Drugs Health Pharma

US regulator gives green light for first-ever drug for severe frostbite

HQ Team

February 16, 2024: The U.S. Food and Drug Administration (FDA) has approved the first-ever drug, iloprost, to treat severe frostbite in adults, which will reduce the risk of amputations. The drug will be sold under the brand name Aurlumyn by Eicos Sciences Inc

“This approval provides patients with the first-ever treatment option for severe frostbite,” said Norman Stockbridge, M.D., Ph.D., director of the Division of Cardiology and Nephrology in the FDA’s Center for Drug Evaluation and Research. “Having this new option provides physicians with a tool that will help prevent the lifechanging amputation of one’s frostbitten fingers or toes.”

Frostbite can happen when a person is exposed to extremely cold temperatures. It leads to a loss of feeling in the areas it affects, usually extremities such as the nose, ears, cheeks, chin, fingers, and toes. Frostbite can permanently damage the body, and severe cases can lead to amputation 

Iloprost, the active ingredient in Aurlumyn, prevents blood from clotting and improves blood circulation.

Drug efficacy

In a controlled trial 47 adults with severe frostbite were placed in three random groups, and each was treated with aspirin by vein and standard of care. Group 1 received iloprost for 6 hours daily for up to 8 days. The two other groups received other medications unapproved for frostbite, given with iloprost (Group 2) or without iloprost (Group 3).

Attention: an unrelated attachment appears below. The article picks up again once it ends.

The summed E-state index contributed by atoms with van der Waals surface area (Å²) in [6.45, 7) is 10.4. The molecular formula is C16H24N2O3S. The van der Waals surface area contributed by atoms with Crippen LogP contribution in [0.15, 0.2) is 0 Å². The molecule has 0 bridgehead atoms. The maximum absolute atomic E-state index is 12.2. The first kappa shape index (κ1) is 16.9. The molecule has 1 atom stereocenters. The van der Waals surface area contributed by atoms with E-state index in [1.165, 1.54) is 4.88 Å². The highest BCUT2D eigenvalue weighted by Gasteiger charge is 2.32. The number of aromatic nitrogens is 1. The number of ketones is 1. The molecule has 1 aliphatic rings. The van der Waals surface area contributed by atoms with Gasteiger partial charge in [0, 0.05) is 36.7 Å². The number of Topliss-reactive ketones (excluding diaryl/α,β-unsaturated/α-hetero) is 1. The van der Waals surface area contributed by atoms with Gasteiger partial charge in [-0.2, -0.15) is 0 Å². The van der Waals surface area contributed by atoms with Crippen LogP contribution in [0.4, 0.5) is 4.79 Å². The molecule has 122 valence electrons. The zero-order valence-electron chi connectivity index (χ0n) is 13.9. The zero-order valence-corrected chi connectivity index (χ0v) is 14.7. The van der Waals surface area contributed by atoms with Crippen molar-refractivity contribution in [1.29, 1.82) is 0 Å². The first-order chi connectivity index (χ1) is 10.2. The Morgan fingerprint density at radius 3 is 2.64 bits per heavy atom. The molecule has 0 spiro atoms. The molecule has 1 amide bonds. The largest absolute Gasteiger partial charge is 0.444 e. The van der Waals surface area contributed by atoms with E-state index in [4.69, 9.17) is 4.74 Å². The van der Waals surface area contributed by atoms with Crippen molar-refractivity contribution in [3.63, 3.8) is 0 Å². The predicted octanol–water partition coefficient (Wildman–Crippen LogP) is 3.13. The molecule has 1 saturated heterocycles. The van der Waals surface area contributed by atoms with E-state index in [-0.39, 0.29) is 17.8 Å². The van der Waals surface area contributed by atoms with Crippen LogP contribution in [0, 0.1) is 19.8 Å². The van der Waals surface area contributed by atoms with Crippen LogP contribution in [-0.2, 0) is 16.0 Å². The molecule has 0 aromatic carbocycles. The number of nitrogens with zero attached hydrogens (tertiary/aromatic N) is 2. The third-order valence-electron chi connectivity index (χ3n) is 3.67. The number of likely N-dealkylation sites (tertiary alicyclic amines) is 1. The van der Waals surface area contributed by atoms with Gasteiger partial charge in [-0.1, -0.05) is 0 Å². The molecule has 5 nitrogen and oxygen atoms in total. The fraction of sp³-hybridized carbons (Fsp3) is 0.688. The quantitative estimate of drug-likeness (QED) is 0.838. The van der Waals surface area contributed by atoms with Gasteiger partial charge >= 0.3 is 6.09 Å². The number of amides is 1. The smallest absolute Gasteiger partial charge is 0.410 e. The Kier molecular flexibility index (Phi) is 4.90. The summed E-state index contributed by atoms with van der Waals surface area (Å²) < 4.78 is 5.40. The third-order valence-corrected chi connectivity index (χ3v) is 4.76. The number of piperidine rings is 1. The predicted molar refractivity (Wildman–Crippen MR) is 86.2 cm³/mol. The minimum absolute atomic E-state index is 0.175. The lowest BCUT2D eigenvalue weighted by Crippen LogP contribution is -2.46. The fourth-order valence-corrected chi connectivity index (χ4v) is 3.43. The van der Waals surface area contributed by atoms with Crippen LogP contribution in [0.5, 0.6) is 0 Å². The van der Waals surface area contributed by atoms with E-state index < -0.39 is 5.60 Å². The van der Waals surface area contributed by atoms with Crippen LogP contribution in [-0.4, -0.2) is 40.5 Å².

After a week, the efficacy of iloprost was measured with a bonescan to predict the need for amputation.

The group that received iloprost alone saw 0% need for amputatuion (none out of 16) compared to 19% (3 out of 16) and 60% in Group 2 and 3 (9 out of 15), respectively. 

The presence of the bone scan abnormality was significantly lower in the two groups receiving iloprost. A followup was done on patients who needed an amputation later on. The results were in consonance with the bone scan findings.

Side effects

According to the researchers, the most common side effects of Aurlumyn include headache, flushing, heart palpitations, fast heart rate, nausea, vomiting, dizziness, and hypotension (low blood pressure). 

Aurlumyn received Priority Review and Orphan Drug designations for this indication.

Iloprost was originally approved in 2004 for the treatment of pulmonary arterial hypertension.



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